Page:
The creatures out in the desert are celebrating every time the midnight hour comes not at midnight, if that isn’t enough to scare the midnighters and get them to put their thinking hats on, nothing is.
A very strong sequel to The Secret Hour and a fantastic middle book as I make my way to Blue Moon, the Midnighter’s finale. I am basically hit and miss when it comes to the second book of a trilogy. This is because it’s either a laboured attempt to make the plot plod on until things can be concluded or it’s a nail-biter that adds more twists and turns and I’m bouncing in my seat to finish the series. Touching Darkness was definitely the latter.
Melissa and Rex are the “original” Midnighters, at least this generation’s, anyway. They have so many secrets from the others that Dess felt like a complete third wheel until Jonathan and Jess showed up to add to their small numbers. They have secrets that would make the other’s blood run as cold as the blue time that freezes anyone not born within seconds of midnight like them.
Dess has some secrets of her own though, and using a borrowed device that helps her plot out the limits of the blue zone using geostationary satellites, she discovers something that could truly aid her and her friends in their fight against the Darklings. Because the threat of Jessica, the flame-bringer, isn’t enough to the keep the trouble at bay anymore. Normal humans are involved. And that means normal-time is no longer safe.
The creatures and their human minions want something. Can the Midnighter’s figure it out before it’s too late?
I think Midnighters is Westerfeld’s second published series, and I’m not sure what order they were written in compared to his other earlier series per se, but I’m loving what I’m reading. As a huge fan of Uglies, my very first exposure to Westerfeld, and of anything Scott Westerfeld lays claim to, I adore seeing the evolution of his writing and creative mind. I can tell The Secret Hour is an early work, it’s a bit rough around the literary edges but that is no major criticism, the emotional connections, the characters, and the scary monsters are all there. This was such a great read!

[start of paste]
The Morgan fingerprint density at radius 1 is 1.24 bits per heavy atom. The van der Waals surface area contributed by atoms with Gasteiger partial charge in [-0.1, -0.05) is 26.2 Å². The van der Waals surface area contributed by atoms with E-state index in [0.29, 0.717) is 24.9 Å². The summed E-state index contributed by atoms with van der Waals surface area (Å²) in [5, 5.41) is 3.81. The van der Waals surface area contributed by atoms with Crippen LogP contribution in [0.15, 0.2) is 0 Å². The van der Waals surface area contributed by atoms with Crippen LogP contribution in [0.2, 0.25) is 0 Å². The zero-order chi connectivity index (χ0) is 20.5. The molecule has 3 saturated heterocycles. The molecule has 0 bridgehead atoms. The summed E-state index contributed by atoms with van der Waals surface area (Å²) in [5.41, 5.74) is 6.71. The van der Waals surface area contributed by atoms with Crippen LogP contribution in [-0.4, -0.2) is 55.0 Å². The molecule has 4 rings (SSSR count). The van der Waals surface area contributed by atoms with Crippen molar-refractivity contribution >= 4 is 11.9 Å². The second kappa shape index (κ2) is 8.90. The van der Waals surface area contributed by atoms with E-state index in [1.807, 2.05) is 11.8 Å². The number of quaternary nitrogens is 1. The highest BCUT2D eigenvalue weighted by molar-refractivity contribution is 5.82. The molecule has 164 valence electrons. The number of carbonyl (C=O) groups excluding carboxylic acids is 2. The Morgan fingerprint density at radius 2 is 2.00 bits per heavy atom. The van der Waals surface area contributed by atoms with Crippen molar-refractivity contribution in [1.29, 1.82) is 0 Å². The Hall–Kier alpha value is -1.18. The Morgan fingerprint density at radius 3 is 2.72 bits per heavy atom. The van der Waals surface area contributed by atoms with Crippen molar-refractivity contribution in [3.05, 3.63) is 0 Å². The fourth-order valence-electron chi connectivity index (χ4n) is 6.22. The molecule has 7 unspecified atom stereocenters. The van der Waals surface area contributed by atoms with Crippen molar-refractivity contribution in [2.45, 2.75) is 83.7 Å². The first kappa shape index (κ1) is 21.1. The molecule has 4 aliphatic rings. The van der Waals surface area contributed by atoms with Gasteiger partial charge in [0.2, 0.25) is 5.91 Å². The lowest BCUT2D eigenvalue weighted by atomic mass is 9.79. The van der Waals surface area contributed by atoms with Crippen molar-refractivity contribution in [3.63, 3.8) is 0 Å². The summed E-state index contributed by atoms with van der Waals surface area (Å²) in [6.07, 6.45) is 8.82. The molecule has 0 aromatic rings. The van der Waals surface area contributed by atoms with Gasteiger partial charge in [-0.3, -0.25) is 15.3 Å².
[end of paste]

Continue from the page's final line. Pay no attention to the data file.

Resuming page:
Jessica Day knew that moving from Chicago to small town Oklahoma was going to require some adjustment. But after a series of strange dreams where the earth seems frozen around her and one creepy incident with a luring killer kitty, she knows something weird is going on in the town of Bixby. Having encountered the very cryptic Dess earlier, Jess decides that maybe she shouldn’t dismiss the goth girl so quickly.
Eventually, Jess realizes she’s one of a very small group of teenagers with the ability to be conscious during a secret hour that starts at the stroke of midnight. What the group doesn’t know, or fully realize at first, is just how many enemies Jess has during the midnight hour –and possibly beyond it.
The Midnighters need to discover Jess’s talent quickly because the creatures of the secret hour want her dead before she can figure it out, and they're coming out in numbers never seen before to do it.
This is such an invaluable collection of essays for anyone who wants to start tackling writing sex scenes or hone their skills. There was useful info in each piece, it took me so long to finish How to Write Hot Sex because my eReader couldn’t highlight everything I wanted fast enough.
Overall an educational and entertaining read!
Tender is the Storm is everything the title and cover suggest: a smaltzy, closed door romance featuring a rough and tough guy out of the wild west and a city girl who gets into more than she bargains for. It was a fun, easy read that I thoroughly enjoyed; Lindsey’s writing makes for a quick read while her characters with their unique dispositions and the story’s plot make you continue to come back.